This could be a game-changer.
In a Boston Globe piece published this evening, a spokesperson for Republican Governor Charlie Baker reiterated that he opposes discrimination and added, for the first time, “Governor Baker believes people should use the restroom facility they feel comfortable using.”
But that’s not all. In what the Boston Globe characterized as his “strongest signals yet” that he would not veto legislation fully protecting transgender Bay Staters, the Governor said the transgender people he’s met with are “compelling” and the case for full protections under the law in Massachusetts is “a strong one.”
For months, we’ve been at a stalemate. #TransBillMA has been stalled in the Joint Committee on the Judiciary, while House Speaker Robert DeLeo has said he won’t call a vote unless he knows the Governor will sign it or that he has the votes to override.
But here’s the thing: We KNOW we have the votes in both the House and Senate to pass this bill—and Senate President Stan Rosenberg has committed to debating this legislation next month.
So now, as Governor Baker inches his way closer to supporting protections for transgender Bay Staters, there can be no more excuses in the Legislature. There can be no more delays. This bill must be called for a vote now—and transgender Bay Staters must be afforded full protections under the law.
Our campaign co-chair Kasey Suffredini says now the time has come for the Governor and lawmakers to put action to words:
“Governor Baker has taken an important step forward today by announcing that he supports the ability of transgender people to use the restrooms that match who we are. His journey is a testament to the transformative power of meeting transgender people and their families and learning our stories.”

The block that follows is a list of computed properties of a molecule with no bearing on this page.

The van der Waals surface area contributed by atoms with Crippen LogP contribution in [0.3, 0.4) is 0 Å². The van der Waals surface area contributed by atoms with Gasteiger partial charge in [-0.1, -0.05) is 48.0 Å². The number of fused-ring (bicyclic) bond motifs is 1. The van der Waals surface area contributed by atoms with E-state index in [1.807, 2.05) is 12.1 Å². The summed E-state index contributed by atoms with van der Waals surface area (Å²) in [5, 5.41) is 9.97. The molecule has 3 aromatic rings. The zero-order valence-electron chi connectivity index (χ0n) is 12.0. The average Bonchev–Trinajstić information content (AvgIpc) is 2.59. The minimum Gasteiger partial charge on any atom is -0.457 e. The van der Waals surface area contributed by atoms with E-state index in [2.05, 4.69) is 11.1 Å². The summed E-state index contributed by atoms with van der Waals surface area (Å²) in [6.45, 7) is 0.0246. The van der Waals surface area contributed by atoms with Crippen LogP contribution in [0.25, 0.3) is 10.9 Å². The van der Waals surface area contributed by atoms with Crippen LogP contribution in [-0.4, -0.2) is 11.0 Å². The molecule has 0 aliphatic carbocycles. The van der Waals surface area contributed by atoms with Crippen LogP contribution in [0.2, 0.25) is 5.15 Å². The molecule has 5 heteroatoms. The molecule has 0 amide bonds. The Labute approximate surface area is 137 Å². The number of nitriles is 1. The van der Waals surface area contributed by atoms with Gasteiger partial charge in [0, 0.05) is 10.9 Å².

“Governor Baker has said he opposes discrimination, and we hope he’ll make that idea a reality in the lives of his transgender constituents by signing Massachusetts’ transgender protections bill into law when it gets to his desk. We urge the legislature to act quickly to send a bill to his desk. It has been nearly 10 years since these protections were first introduced on Beacon Hill, and transgender people have waited long enough.”
With support from more than 250 businesses, every major professional sports team in New England, the state’s leading law enforcement associations, 16 women’s and victim’s advocacy groups, more than 350 clergy and congregations, the entire MA congressional delegation, the state attorney general, bipartisan leadership in the House and Senate, public endorsements from both the Senate President and the House Speaker, and more—there can be no doubt: Massachusetts is ready to fully protect transgender people under the laws of our Commonwealth.